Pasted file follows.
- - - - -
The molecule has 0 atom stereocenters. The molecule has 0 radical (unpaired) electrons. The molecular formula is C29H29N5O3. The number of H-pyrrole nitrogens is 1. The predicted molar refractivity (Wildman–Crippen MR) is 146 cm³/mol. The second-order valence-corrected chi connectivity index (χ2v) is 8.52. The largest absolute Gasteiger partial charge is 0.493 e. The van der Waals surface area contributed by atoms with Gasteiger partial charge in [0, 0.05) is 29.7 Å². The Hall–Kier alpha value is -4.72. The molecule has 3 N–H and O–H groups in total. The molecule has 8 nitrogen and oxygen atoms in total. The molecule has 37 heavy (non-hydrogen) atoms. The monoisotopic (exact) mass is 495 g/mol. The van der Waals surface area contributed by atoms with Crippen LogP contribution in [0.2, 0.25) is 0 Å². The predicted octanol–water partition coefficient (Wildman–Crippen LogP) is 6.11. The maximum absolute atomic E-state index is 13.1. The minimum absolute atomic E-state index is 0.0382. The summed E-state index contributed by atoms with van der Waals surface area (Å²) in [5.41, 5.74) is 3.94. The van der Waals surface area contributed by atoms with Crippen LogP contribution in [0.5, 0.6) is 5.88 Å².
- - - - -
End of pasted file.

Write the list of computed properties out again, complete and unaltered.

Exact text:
The molecule has 0 atom stereocenters. The molecule has 0 radical (unpaired) electrons. The molecular formula is C29H29N5O3. The number of H-pyrrole nitrogens is 1. The predicted molar refractivity (Wildman–Crippen MR) is 146 cm³/mol. The second-order valence-corrected chi connectivity index (χ2v) is 8.52. The largest absolute Gasteiger partial charge is 0.493 e. The van der Waals surface area contributed by atoms with Gasteiger partial charge in [0, 0.05) is 29.7 Å². The Hall–Kier alpha value is -4.72. The molecule has 3 N–H and O–H groups in total. The molecule has 8 nitrogen and oxygen atoms in total. The molecule has 37 heavy (non-hydrogen) atoms. The monoisotopic (exact) mass is 495 g/mol. The van der Waals surface area contributed by atoms with Crippen LogP contribution in [0.2, 0.25) is 0 Å². The predicted octanol–water partition coefficient (Wildman–Crippen LogP) is 6.11. The maximum absolute atomic E-state index is 13.1. The minimum absolute atomic E-state index is 0.0382. The summed E-state index contributed by atoms with van der Waals surface area (Å²) in [5.41, 5.74) is 3.94. The van der Waals surface area contributed by atoms with Crippen LogP contribution in [0.5, 0.6) is 5.88 Å².